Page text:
THE WORKSHOP SPACE - THE FLOATING STUDIO
I was fortunate to attend a 5-day workshop July 3-7 which was held in the "Floating Studio", also known as the marine lab during the regular school year at Pearson College. The Pearson campus is in a fabulous location on Pedder Bay - truly a magical place. I stayed in residence for the duration of the week. Resident students arrive the day before, on Sunday night and also stay the night of the final day of class, for a total of six nights and leaving on the seventh day. The food is fabulous and all one has to do is art all day with all meals and snacks provided. Students can go back to the studio in the evenings.
Photos by Jill Ehlert unless otherwise stated.
REFLECTIONS AROUND THE FLOATING STUDIO
THE FLOATING STUDIO/THE MARINE LAB - A view from our workshop space and one of the critters we shared the space with.
THE WORKSHOP - "ABSTRACT ALCHEMY: BLACK, WHITE AND WARM METALLICS"
A Description of the workshop from the MISSA catalogue "In this course, students will reinterpret nature’s deep imagery and essence with a limited palette using matter from nature itself. Participants will make paint, ink and home-made gesso from inorganic and organic sources including pine soot, shells, and minerals. Natural metallics will be introduced for warmth. These arcane processes have been employed for thousands of years on ancient Asian screens and scrolls. Collage can be added and embedded for depth. A variety of drawing and painting techniques will be introduced to yield meaningful, process-driven, ecological work on varied supports, embedded with individualized expression, heart and spirit."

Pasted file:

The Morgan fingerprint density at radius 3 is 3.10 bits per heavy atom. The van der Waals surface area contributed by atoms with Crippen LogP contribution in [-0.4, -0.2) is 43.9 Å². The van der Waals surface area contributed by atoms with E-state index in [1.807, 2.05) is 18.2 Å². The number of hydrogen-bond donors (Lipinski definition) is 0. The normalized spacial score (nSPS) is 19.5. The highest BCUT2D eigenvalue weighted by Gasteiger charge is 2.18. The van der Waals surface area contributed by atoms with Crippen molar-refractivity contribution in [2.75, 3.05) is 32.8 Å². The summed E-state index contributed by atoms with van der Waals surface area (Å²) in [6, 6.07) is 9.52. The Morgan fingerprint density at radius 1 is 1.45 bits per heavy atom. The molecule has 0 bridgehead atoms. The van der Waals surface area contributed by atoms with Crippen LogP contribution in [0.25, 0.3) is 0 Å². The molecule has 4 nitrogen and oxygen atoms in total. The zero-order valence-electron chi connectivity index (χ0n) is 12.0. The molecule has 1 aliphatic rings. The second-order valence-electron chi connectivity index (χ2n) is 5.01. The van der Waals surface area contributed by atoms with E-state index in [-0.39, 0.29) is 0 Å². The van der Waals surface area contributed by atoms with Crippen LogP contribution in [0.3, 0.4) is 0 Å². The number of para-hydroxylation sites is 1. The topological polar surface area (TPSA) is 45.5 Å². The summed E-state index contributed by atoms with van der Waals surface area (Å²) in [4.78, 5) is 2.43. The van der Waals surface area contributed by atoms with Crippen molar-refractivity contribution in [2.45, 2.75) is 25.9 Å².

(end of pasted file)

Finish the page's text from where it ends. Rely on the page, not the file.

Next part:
THE INSTRUCTOR - JUDITH KRUGER
Judith Kruger, is an American visual artist whose paintings, prints and mixed media works address Human-Environment connectivity and their shared vulnerabilities. She is recognized internationally for her advocacy of natural painting materials and historic, ecological processes.
Judith currently resides in Northwest, CT. Her studio is located in an old hosiery mill, 125 miles north of New York City, at the foothills of the Berkshire Mountains. Click here to read Judith's artist statement.
SOME OF THE TOOLS AND MATERIALS IN THE WORKSHOP
DRAWING/PAINTING WITH SUMI-E INK
The Sumi-E ink drawings above were incorporated into the mineral pigment painting below.
Shadows as inspiration. Photos and work (12" x 12") by Jill Ehlert
My WORK IN PROGRESS AT MISSA
Water reflections as inspiration. Experimentation with Sumi-E ink, wax relief, Japanese silver leaf and mineral pigments on illustration board - 12" x 9"